The Savage Seconds may be the darkest production the Danielle Georgiou Dance Group has ever done.
The dance-theater feature film follows a 14-year-old girl named Baby, who is sent home from her boarding school in the middle of a great plague. Her family members — simply known as Father, Step-Mother, Eldest Child and Middle Child — suffer from heartbreak and grief of losing the family matriarch. They’ve grown distant and malicious and try to fill their distress with power, infidelity and exploiting the vulnerable.
The modern-day Greek tragedy and part coming-of-age story represent those last seconds of innocence. A moment of trauma that instills life lessons and educates.
“That’s the sort of terrifying thing about growing up — is that there are things that shape us that we have trauma about for years or for a lifetime,” said Justin Locklear, producer of DGDG and screenwriter of The Savage Seconds. “But they shape us and make us who we are. But it’s those Savage Seconds that separate a lifetime of learning.”
The experimental film will air this week on Frame of Mind, the KERA TV series spotlighting independent films from Texas.
Watch Frame of Mind Producer Bart Weiss interview Danielle Georgiou & Justin Locklear about this week’s episode, The Savage Seconds:
When Baby returns home, to Kalorama, she is in grief, obsession and sexual confusion. Her adolescence is hijacked by her siblings who encourage her to fulfill a romantic desire. Baby, played by Elaina Alspach, embodies teenage awkwardness and how women are prayed upon.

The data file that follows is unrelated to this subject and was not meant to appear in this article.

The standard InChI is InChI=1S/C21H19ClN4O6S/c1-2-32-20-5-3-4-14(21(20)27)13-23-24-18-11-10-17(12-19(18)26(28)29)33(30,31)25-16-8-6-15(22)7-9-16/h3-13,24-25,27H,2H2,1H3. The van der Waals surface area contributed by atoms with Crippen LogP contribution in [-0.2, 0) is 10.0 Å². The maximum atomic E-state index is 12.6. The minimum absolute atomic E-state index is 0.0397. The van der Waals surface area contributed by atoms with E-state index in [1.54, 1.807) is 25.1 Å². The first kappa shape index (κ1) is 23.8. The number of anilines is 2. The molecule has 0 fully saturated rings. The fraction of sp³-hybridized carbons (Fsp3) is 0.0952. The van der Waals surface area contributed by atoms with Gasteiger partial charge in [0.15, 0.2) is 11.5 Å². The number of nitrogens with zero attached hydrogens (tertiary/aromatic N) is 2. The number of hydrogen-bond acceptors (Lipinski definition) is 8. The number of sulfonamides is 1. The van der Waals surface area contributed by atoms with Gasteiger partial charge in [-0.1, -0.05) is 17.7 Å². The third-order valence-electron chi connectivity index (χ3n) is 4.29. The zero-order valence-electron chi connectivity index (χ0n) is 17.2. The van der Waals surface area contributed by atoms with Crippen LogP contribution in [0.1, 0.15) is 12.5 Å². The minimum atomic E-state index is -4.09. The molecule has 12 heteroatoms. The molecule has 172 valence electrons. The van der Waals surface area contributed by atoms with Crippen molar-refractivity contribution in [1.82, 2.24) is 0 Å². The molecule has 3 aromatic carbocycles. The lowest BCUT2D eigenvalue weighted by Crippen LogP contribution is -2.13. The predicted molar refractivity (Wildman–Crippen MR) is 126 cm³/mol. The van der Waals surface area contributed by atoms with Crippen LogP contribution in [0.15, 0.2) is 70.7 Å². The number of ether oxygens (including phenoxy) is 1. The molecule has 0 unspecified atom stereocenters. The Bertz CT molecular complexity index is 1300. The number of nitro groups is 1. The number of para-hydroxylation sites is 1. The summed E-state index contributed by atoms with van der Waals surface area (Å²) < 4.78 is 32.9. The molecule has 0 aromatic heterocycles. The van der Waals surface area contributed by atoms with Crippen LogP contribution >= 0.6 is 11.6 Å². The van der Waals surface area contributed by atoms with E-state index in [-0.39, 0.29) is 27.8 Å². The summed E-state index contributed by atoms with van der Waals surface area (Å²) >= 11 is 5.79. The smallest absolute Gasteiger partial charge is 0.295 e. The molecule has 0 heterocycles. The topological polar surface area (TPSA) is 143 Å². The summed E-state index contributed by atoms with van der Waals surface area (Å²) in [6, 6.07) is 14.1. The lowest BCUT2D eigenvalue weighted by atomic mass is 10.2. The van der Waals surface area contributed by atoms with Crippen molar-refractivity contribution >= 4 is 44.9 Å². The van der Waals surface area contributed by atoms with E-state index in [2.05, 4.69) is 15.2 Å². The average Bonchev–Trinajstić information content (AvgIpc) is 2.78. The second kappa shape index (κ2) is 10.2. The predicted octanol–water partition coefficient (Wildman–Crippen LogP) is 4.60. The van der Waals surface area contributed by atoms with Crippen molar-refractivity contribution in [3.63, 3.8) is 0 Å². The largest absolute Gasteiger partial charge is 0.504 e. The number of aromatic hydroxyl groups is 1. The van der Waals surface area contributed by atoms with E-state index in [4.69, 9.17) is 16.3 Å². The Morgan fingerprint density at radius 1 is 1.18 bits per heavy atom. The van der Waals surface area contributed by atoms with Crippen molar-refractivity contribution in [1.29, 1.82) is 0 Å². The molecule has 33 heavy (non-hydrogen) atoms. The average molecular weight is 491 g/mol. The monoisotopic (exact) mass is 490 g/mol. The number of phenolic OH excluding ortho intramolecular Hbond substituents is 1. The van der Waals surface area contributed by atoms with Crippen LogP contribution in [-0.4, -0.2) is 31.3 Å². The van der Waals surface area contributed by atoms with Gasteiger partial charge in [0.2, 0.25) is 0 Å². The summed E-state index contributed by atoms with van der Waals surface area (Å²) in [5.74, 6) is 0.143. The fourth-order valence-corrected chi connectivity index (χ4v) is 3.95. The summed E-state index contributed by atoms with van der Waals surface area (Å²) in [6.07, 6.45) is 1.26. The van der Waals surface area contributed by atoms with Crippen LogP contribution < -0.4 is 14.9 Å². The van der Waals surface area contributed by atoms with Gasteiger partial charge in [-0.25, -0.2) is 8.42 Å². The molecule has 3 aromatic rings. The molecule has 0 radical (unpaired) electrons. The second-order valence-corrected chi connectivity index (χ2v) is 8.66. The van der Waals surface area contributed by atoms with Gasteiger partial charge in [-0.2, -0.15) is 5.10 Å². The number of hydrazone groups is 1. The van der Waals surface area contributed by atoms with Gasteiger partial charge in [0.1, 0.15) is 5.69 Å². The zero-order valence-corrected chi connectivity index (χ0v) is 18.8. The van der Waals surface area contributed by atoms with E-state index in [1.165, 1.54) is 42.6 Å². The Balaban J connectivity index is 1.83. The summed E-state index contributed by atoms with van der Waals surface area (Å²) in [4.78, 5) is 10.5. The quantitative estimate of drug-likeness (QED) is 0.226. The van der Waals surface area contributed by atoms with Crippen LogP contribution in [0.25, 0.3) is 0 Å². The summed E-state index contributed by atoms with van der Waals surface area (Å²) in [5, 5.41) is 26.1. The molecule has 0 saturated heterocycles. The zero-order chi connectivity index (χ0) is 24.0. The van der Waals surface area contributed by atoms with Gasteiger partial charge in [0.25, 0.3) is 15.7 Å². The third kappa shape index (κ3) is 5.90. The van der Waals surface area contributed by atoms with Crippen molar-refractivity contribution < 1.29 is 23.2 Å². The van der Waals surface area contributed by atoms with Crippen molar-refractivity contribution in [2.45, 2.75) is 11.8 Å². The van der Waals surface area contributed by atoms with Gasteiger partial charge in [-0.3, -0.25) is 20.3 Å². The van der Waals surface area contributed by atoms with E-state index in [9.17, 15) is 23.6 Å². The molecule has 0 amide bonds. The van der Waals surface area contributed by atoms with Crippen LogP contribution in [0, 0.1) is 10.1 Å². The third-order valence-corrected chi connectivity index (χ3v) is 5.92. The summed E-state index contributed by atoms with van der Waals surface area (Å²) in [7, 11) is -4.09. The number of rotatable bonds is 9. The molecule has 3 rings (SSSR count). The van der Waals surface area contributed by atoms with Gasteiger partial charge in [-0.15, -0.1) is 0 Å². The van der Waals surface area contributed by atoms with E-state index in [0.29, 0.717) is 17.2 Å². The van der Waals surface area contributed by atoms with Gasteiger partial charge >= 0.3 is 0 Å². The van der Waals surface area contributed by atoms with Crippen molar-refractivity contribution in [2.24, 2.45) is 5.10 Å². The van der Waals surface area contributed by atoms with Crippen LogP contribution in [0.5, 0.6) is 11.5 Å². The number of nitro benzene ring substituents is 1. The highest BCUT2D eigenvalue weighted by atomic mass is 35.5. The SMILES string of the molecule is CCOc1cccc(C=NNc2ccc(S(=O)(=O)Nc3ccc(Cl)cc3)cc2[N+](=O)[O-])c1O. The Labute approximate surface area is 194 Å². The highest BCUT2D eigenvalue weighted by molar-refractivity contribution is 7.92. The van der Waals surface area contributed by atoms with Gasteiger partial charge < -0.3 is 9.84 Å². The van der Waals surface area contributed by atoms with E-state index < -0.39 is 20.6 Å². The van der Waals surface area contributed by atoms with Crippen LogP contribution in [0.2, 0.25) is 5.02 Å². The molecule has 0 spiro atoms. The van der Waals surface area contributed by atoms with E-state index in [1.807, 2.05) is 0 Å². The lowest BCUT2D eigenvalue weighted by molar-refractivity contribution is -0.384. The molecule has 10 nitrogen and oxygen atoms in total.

Her character tries to fill the void of her mother, played by Danielle Georgiou, artistic director of DGDG.
If you’re uncomfortable watching this dark and twisted film, that’s a good thing.
“We didn’t make it easy on our audience with The Savage Seconds and that was intentional because we are living in a world that is not easy,” Georgiou said.
The Savage Seconds is a product of the pandemic era. The original production was set to be an opera performed at Undermain Theatre. In June, it was released as an online film and adapted to fit the COVID-19 pandemic with a plaque in the storyline. Georgiou and Locklear had been working on the production for five years.
With the pandemic, Georgiou and Locklear shifted the storyline to fit a dysfunctional family dynamic. The characters have become strangers and every gift and victory is a reminder of the mother.
The pandemic did a number on so many arts groups. But it’s also allowed groups to be creative beyond the stage. That’s what happened to DGDG. The Savage Seconds was one of the first to be released in the Dallas-Fort Worth area by an arts group.
During the months leading up to filming, the cast and crew quarantined for 14 days. Even some of the cast members, who play housekeepers and assistants, wear disposable masks in the film.
You’ll even see a cameo of the infamous “Savage Challenge” dance to Megan Thee Stallion’s song. There’s so much packed in the film that makes it unique to our era and generation.
And like a lot of Georgiou’s productions, The Savage Seconds is about empowerment. In the last scene of the film comes Baby’s blooming. Her moment of maturity and power.
“It’s not just about coming-of-age, it’s about coming into yourself,” Georgiou said. “It’s about fully accepting everything that you are and then living your life in this new form. In a way, a part of her [Baby] dies and is reborn.”
While The Savage Seconds was first set to be seen in a theater, seeing it on film allowed for people to process the twisted scenes of grief, power and how society shapes and sexualizes young women.
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